Olympus is a camera maker known over the decades for engineering some of the most compact cameras of their types. Among the most well known of these are the svelte OM series of SLR cameras, but also the PEN half-frame cameras, XA and 35 series rangefinder models, and the modern micro 4/3 mirrorless digital cameras. Thus, the rather blocky Olympus "compact" camera below caught me by surprise when I spotted it for sale in the thrift shop display case. It was certainly among the earlier of autofocus point and shoot cameras, but was it any good? I was about to find out.
Name: Olympus Infinity Zoom 200
Type: Autofocus Point and Shoot
Features: Multi-Flash, Spot Focus, Auto Portrait Mode, Date Back, concealed removable remote trigger, Limited filter use possible with optional proprietary attachment.
Lens: Olympus 38-90mm f/4.5-6.4, 7 elements in 7 groups.
Battery: 2 CR-123 Cells.
Battery: 2 CR-123 Cells.
There have been times when I have felt like the proverbial "cat lady" of Vintage Cameras. These instances have occurred when browsing a Goodwill or seeing an auction lot of a handful of cameras online, only to take pity on a rather ordinary camera passed along for very cheap sale, on the expectation that I might somehow find a use for it.
This tendency offers a quick cheap fix for the perils of GAS that pervade the photographic hobby and is relatively harmless, except that I make a point of shooting any camera I acquire as long as it is possible.
The result is that I am now often saddled with taking along an extra camera or two to work through a roll to get some results from these adopted cameras to see what they can do. As the bulk of these cameras aren't coveted by collectors and have since been shunned by consumers, there is often little online to document them and of what they may be capable. Therefore, I shall be featuring periodic posts with mini write ups of these cameras to spotlight them and their results, offering at least a small online glimpse at what they can do. In the interest of economy, film choice is likely to be "whatever I have laying around."
Cameras that ideally fit the mold of this sort of feature should fit the following criteria:
- A point and shoot, focus free or AF consumer targeted camera, of compact nature.
- A camera with few if any special desirable features aside from flash settings and zoom.
- A camera that cost me no more than $5.25 total, including tax or shipping.
- A camera that wasn't anything I had an interest in an acquiring prior to me seeing it.
I will continue to feature many point and shoot cameras in their own more comprehensive articles, but such cameras will break one or more of the criteria above. Hopefully this will prove to be a novel way to document some basic camera models that have been largely forgotten since digital cameras (and smart phones) took over the vast majority of the consumer photo business. Enjoy!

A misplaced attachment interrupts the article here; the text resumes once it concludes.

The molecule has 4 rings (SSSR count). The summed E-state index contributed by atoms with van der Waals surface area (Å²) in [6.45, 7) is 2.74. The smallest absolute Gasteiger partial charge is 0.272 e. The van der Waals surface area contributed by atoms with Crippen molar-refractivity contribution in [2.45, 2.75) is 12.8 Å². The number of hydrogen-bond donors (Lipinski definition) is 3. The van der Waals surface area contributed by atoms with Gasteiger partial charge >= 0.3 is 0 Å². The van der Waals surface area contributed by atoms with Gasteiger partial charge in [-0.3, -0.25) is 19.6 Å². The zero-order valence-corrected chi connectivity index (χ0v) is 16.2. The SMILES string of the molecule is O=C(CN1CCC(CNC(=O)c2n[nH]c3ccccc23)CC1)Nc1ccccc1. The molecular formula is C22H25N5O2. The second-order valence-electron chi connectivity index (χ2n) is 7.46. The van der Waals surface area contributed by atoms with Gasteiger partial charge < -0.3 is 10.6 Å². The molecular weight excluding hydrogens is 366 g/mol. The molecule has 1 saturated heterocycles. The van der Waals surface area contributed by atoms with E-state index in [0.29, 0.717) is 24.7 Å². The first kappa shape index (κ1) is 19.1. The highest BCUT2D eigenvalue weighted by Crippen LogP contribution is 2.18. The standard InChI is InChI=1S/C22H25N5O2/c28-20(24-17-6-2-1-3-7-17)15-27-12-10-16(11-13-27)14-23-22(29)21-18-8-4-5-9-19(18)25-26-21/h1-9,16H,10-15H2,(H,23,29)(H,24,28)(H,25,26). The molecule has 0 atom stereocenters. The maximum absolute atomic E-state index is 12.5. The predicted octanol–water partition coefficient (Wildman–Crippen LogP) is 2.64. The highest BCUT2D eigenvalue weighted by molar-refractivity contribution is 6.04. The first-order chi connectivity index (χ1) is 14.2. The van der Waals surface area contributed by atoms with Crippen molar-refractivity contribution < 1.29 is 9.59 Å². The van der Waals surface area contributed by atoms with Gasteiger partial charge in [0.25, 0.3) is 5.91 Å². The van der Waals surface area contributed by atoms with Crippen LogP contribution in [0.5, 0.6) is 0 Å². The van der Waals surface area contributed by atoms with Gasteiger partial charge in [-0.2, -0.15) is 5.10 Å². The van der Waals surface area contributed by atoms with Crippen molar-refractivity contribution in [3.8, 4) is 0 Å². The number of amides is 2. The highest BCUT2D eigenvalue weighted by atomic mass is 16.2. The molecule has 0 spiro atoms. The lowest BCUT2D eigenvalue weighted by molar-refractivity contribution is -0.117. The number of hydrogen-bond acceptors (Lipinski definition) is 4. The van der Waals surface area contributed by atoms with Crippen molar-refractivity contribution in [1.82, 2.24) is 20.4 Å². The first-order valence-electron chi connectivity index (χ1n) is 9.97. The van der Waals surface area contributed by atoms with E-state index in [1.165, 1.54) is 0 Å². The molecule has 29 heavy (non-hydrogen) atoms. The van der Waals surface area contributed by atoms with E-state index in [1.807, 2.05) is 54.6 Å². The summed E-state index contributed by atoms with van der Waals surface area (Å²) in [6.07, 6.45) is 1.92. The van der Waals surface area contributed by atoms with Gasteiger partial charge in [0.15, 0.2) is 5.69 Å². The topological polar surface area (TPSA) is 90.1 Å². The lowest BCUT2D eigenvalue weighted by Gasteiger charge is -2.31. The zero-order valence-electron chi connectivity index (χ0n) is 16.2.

Certain groundbreaking names are often etched in the memory of the photographic community. Even those who have never shot film have typically heard of George Eastman and Auguste Lumiere. It is tough not to think of Ansel Adams or Henri Cartier Bresson when thinking of early photographers. As well, hobby collectors of film cameras are often well aware of the legacies created by Ernst Leitz and Carl Zeiss.
But what about the Reverend Hannibal Goodwin? In a way, most of the people mentioned already owe a bit to the Reverend Goodwin for his contribution to photography.
Goodwin filed the first patents to produce film in a flexible roll form. In this way, he could be considered the "Grandfather" of motion pictures, and of the 35mm film format, though he never lived to see his innovation reach its widespread potential.
Prior to the recently retired Reverend's patent filing in 1887, most photography was done on rigid materials such as glass plates. Goodwin's intent was to create a sturdy film material from a nitrocellulose film base for the purpose of biblical teachings. His patent was not granted until over 11 years later, by which point George Eastman was already producing roll film using a process of his own. Goodwin would begin setting up an operation in 1898, only to die in an accident at the end of 1900.
Later, this patent would be sold, along with the Goodwin's film production business to Scovill & Anthony (later shortened to "Ansco") who used their leverage as patent holders to sue Eastman for patent infringement, resulting in an award of $5 million dollars to Ansco in 1914, and saving it from bankruptcy.
The Ansco film and camera production business would continue to exist in various forms over the next several decades, merging first with Agfa in 1928, and eventually simply was folded into parent company GAF in the late 1960's. In its earlier years, the company did pay a modest tribute to Reverend Goodwin by naming some models in its box camera lineup with his name, such as the Ansco No. 2A Goodwin.
The austere and basic Ansco No. 2A Goodwin